Rubber Johnny

Visceral, effing bizarre, creepy and traumatic... From Chris Cunningham's first short we wouldn't expect anything less.

By Max Leonard

Let’s face it: Chris Cunningham Esq. was never going to shock the world with a sedate little film about, say, the Chelsea Flower Show. So when you learn that Rubber Johnny – his first short proper– stars a coke-snorting, body-popping, wheelchair-bound, foetus-resembling kid who’s been locked in the basement with only his imagination and a terrified chihuahua for company, the (paradoxical) reaction is something along the lines of ‘ah, nothing unusual there, then’.

This is Cunningham’s problem, in a way. He has so successfully colonised the peripheries of good taste, fastened his compellingly repellent visuals onto the paranoid glitch pop of Aphex Twin et al., that it’s difficult to appreciate what exactly he’s done – he’s achieved a self-sufficiency that masks the contingency of his vision: it didn’t have to exist. Rubber Johnny is – though you wouldn’t expect anything less bizarre – an amazing creation. (In)human and vulnerable, he appears for the first half of the video in night-vision, harried by a disembodied voice feeding him pacifying drugs. When the door’s shut, however, he racks lines and dances, jerking and morphing his way across screen, plaintively crying ‘mama’ until he‘s disturbed by a hulking, grumbling father at the door. It’s sick choreography, a dance deformed by the constrictions of a wheelchair, the room, a sheet of glass to which he presses himself, intestinally. Cunningham has, of course, honed his skills on Aphex Twin’s music, but when the familiar skittering machine-fed beats kick in, the result is still unexpected – kinetic, jerky, a technical feat of editing, synching and animation.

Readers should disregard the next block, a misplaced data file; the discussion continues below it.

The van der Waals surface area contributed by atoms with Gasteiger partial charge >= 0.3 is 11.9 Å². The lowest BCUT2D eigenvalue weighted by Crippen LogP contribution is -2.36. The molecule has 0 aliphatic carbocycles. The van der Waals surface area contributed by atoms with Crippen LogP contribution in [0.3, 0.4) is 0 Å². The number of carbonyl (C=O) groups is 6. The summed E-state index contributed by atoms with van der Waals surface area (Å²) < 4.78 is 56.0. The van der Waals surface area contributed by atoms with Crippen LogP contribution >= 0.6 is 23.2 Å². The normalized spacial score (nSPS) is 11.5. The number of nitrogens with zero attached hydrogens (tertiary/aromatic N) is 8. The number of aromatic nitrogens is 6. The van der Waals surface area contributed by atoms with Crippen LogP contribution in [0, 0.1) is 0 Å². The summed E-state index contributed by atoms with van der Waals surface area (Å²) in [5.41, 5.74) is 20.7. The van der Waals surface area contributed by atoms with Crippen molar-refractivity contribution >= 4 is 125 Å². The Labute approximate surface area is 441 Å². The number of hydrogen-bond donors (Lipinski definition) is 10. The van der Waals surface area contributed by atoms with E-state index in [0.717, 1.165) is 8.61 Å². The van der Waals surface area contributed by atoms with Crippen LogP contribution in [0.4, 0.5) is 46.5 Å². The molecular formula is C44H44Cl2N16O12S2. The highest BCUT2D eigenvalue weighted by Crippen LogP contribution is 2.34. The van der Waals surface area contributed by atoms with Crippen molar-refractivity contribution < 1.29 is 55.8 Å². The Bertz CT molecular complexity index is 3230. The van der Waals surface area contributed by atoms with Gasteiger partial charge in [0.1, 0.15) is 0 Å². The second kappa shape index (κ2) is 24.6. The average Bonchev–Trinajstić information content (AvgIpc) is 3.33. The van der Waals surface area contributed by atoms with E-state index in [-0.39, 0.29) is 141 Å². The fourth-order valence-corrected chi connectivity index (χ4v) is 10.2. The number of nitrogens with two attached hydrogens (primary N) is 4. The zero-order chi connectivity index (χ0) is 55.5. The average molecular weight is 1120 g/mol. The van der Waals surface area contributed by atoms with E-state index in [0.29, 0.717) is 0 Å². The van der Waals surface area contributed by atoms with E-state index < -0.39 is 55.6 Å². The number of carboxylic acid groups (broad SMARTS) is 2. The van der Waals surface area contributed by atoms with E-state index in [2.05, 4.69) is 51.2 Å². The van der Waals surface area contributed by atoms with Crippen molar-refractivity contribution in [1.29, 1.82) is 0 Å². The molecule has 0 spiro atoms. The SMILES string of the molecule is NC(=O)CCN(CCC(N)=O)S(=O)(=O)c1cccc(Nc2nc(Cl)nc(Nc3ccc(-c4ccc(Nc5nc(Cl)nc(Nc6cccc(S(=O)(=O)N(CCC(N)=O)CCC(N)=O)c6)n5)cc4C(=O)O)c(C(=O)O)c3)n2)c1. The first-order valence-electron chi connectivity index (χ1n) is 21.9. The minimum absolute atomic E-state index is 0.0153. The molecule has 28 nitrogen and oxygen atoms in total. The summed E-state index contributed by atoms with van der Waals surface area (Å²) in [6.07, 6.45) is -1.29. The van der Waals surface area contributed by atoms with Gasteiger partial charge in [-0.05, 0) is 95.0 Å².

Chris Cunningham is the only person who can animate a cross between bowel surgery and a road accident and turn it into visceral, edgy entertainment. The whole thing appeals to so many neuroses you can’t fail to be disturbed. More disturbingly, the DVD is accompanied by a booklet featuring Cunningham’s first published artwork. Literally, it seems, drawing an equivalence between his arse and his face, it walks the line of obscenity so precariously that the Italian printers – traumatised by the death of Il Papa – refused to print it, delaying the release of the whole package. Free speech has prevailed, thankfully. Warp, long a fan of experimentation in music video, has over the past couple of years quietly got involved in the nuts and bolts of supporting British (and other) film artistes. The result? A (slightly perverse) ‘more, please’.
rockersis posted 6 May 2009 (00:16:02)
rubber johny was so weird looking and cool at the same time.It was funny when he made the weird noises with his tounge.
will posted 28 September 2007 (12:40:51)
i think its disturbing but i really good insight into how our society see's people today. i am using this as a stimulus for my drama piece in a group of 6 and can see how many ideas we are going to get from this. look deeper.
natty ras posted 20 June 2009 (12:01:32)
This Video is supposed to include shots of Cunningham's cock.Has any one made the effort to spot it? May well be Jonny's whole face is Cunninghams dick?
erica carr posted 18 May 2007 (18:46:52)
its the fucken scarest thing ever its giving people nightmares
chris cunningham uk, harrogate!! posted 16 June 2007 (17:32:36)
what the hell is going on here?
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